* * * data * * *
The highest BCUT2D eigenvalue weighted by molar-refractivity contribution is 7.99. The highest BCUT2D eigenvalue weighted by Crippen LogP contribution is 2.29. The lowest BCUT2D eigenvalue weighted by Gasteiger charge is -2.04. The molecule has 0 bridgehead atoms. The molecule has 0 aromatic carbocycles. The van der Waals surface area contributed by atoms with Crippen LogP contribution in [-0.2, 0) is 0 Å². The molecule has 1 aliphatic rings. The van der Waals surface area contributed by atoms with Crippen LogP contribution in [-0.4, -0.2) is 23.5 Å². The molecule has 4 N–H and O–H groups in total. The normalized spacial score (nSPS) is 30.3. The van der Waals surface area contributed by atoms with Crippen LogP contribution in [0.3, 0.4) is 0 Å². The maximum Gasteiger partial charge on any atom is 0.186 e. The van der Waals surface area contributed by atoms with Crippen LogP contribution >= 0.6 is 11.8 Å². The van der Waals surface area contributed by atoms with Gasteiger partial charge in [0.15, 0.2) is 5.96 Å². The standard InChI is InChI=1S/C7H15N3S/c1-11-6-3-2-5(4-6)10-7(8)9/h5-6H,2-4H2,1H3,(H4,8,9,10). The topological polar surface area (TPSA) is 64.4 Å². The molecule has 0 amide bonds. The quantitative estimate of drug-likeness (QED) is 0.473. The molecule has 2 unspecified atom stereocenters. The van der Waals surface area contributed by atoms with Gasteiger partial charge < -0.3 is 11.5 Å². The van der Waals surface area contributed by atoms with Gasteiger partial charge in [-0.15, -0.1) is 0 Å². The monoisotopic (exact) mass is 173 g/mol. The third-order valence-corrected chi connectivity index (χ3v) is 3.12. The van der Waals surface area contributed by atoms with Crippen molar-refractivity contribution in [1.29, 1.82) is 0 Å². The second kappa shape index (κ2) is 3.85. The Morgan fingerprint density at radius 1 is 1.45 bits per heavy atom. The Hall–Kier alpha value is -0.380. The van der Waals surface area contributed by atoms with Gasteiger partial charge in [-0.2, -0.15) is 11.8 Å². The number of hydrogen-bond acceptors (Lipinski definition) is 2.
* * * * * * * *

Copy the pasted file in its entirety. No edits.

The highest BCUT2D eigenvalue weighted by molar-refractivity contribution is 7.99. The highest BCUT2D eigenvalue weighted by Crippen LogP contribution is 2.29. The lowest BCUT2D eigenvalue weighted by Gasteiger charge is -2.04. The molecule has 0 bridgehead atoms. The molecule has 0 aromatic carbocycles. The van der Waals surface area contributed by atoms with Crippen LogP contribution in [-0.2, 0) is 0 Å². The molecule has 1 aliphatic rings. The van der Waals surface area contributed by atoms with Crippen LogP contribution in [-0.4, -0.2) is 23.5 Å². The molecule has 4 N–H and O–H groups in total. The normalized spacial score (nSPS) is 30.3. The van der Waals surface area contributed by atoms with Crippen LogP contribution in [0.3, 0.4) is 0 Å². The maximum Gasteiger partial charge on any atom is 0.186 e. The van der Waals surface area contributed by atoms with Crippen LogP contribution >= 0.6 is 11.8 Å². The van der Waals surface area contributed by atoms with Gasteiger partial charge in [0.15, 0.2) is 5.96 Å². The standard InChI is InChI=1S/C7H15N3S/c1-11-6-3-2-5(4-6)10-7(8)9/h5-6H,2-4H2,1H3,(H4,8,9,10). The topological polar surface area (TPSA) is 64.4 Å². The molecule has 0 amide bonds. The quantitative estimate of drug-likeness (QED) is 0.473. The molecule has 2 unspecified atom stereocenters. The van der Waals surface area contributed by atoms with Gasteiger partial charge < -0.3 is 11.5 Å². The van der Waals surface area contributed by atoms with Gasteiger partial charge in [-0.15, -0.1) is 0 Å². The monoisotopic (exact) mass is 173 g/mol. The third-order valence-corrected chi connectivity index (χ3v) is 3.12. The van der Waals surface area contributed by atoms with Crippen molar-refractivity contribution in [1.29, 1.82) is 0 Å². The second kappa shape index (κ2) is 3.85. The Morgan fingerprint density at radius 1 is 1.45 bits per heavy atom. The Hall–Kier alpha value is -0.380. The van der Waals surface area contributed by atoms with Gasteiger partial charge in [-0.2, -0.15) is 11.8 Å². The number of hydrogen-bond acceptors (Lipinski definition) is 2.